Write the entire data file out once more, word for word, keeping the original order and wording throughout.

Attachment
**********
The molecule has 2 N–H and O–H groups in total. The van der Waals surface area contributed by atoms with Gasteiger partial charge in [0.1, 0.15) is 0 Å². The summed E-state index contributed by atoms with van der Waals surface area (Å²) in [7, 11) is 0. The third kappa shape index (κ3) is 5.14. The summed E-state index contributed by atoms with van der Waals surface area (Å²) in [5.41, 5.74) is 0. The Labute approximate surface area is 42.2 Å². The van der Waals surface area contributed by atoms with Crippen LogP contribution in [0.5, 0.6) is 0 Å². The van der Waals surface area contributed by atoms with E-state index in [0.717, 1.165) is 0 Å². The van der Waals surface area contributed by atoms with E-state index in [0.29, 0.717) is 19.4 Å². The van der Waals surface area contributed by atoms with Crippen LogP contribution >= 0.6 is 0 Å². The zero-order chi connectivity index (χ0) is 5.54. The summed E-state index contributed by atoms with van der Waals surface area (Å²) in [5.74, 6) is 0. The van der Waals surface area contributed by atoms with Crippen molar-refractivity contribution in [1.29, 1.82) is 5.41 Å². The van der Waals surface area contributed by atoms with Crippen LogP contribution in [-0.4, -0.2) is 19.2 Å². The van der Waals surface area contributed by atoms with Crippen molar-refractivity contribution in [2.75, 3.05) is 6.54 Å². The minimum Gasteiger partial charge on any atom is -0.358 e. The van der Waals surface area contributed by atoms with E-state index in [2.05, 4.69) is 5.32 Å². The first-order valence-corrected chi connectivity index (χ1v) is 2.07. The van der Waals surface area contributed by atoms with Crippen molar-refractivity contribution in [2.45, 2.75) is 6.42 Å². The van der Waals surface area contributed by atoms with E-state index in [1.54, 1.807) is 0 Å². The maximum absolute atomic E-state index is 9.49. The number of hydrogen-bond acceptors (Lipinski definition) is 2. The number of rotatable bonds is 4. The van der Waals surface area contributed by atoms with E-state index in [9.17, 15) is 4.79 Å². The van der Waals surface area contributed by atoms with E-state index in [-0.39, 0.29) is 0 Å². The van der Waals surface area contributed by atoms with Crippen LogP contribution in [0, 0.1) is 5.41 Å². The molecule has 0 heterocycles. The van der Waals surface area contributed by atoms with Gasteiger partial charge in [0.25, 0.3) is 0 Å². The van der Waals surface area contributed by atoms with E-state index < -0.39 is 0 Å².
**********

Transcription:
The molecule has 2 N–H and O–H groups in total. The van der Waals surface area contributed by atoms with Gasteiger partial charge in [0.1, 0.15) is 0 Å². The summed E-state index contributed by atoms with van der Waals surface area (Å²) in [7, 11) is 0. The third kappa shape index (κ3) is 5.14. The summed E-state index contributed by atoms with van der Waals surface area (Å²) in [5.41, 5.74) is 0. The Labute approximate surface area is 42.2 Å². The van der Waals surface area contributed by atoms with Crippen LogP contribution in [0.5, 0.6) is 0 Å². The van der Waals surface area contributed by atoms with E-state index in [0.717, 1.165) is 0 Å². The van der Waals surface area contributed by atoms with E-state index in [0.29, 0.717) is 19.4 Å². The van der Waals surface area contributed by atoms with Crippen LogP contribution >= 0.6 is 0 Å². The zero-order chi connectivity index (χ0) is 5.54. The summed E-state index contributed by atoms with van der Waals surface area (Å²) in [5.74, 6) is 0. The van der Waals surface area contributed by atoms with Crippen molar-refractivity contribution in [1.29, 1.82) is 5.41 Å². The van der Waals surface area contributed by atoms with Crippen LogP contribution in [-0.4, -0.2) is 19.2 Å². The van der Waals surface area contributed by atoms with Crippen molar-refractivity contribution in [2.75, 3.05) is 6.54 Å². The minimum Gasteiger partial charge on any atom is -0.358 e. The van der Waals surface area contributed by atoms with E-state index in [2.05, 4.69) is 5.32 Å². The first-order valence-corrected chi connectivity index (χ1v) is 2.07. The van der Waals surface area contributed by atoms with Crippen molar-refractivity contribution in [2.45, 2.75) is 6.42 Å². The van der Waals surface area contributed by atoms with E-state index in [1.54, 1.807) is 0 Å². The maximum absolute atomic E-state index is 9.49. The number of hydrogen-bond acceptors (Lipinski definition) is 2. The number of rotatable bonds is 4. The van der Waals surface area contributed by atoms with E-state index in [9.17, 15) is 4.79 Å². The van der Waals surface area contributed by atoms with E-state index in [-0.39, 0.29) is 0 Å². The van der Waals surface area contributed by atoms with Crippen LogP contribution in [0, 0.1) is 5.41 Å². The molecule has 0 heterocycles. The van der Waals surface area contributed by atoms with Gasteiger partial charge in [0.25, 0.3) is 0 Å². The van der Waals surface area contributed by atoms with E-state index < -0.39 is 0 Å².